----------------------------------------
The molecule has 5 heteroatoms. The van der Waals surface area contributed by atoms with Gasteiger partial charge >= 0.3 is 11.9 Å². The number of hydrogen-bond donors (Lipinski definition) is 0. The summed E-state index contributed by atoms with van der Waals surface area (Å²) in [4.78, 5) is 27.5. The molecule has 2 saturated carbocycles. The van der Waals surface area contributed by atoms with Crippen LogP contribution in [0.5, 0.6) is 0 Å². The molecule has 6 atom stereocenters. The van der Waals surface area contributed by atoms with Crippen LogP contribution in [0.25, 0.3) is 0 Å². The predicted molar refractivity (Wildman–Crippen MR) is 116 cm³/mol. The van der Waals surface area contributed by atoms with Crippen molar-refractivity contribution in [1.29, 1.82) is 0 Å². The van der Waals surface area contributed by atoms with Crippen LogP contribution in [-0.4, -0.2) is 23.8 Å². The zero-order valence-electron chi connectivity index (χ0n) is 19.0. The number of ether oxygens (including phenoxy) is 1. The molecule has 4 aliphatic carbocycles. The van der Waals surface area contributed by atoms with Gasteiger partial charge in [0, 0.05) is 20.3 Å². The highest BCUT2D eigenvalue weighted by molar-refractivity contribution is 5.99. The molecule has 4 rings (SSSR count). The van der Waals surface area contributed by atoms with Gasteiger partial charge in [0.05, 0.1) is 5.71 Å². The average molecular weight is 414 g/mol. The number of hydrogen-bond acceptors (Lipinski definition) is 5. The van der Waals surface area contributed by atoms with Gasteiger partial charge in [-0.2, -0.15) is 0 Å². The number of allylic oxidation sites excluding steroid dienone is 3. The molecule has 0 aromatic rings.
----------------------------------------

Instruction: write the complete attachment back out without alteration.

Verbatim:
The molecule has 5 heteroatoms. The van der Waals surface area contributed by atoms with Gasteiger partial charge >= 0.3 is 11.9 Å². The number of hydrogen-bond donors (Lipinski definition) is 0. The summed E-state index contributed by atoms with van der Waals surface area (Å²) in [4.78, 5) is 27.5. The molecule has 2 saturated carbocycles. The van der Waals surface area contributed by atoms with Crippen LogP contribution in [0.5, 0.6) is 0 Å². The molecule has 6 atom stereocenters. The van der Waals surface area contributed by atoms with Crippen LogP contribution in [0.25, 0.3) is 0 Å². The predicted molar refractivity (Wildman–Crippen MR) is 116 cm³/mol. The van der Waals surface area contributed by atoms with Crippen molar-refractivity contribution in [1.29, 1.82) is 0 Å². The van der Waals surface area contributed by atoms with Crippen LogP contribution in [-0.4, -0.2) is 23.8 Å². The zero-order valence-electron chi connectivity index (χ0n) is 19.0. The number of ether oxygens (including phenoxy) is 1. The molecule has 4 aliphatic carbocycles. The van der Waals surface area contributed by atoms with Gasteiger partial charge in [0, 0.05) is 20.3 Å². The highest BCUT2D eigenvalue weighted by molar-refractivity contribution is 5.99. The molecule has 4 rings (SSSR count). The van der Waals surface area contributed by atoms with Gasteiger partial charge in [0.05, 0.1) is 5.71 Å². The average molecular weight is 414 g/mol. The number of hydrogen-bond acceptors (Lipinski definition) is 5. The van der Waals surface area contributed by atoms with Gasteiger partial charge in [-0.2, -0.15) is 0 Å². The number of allylic oxidation sites excluding steroid dienone is 3. The molecule has 0 aromatic rings.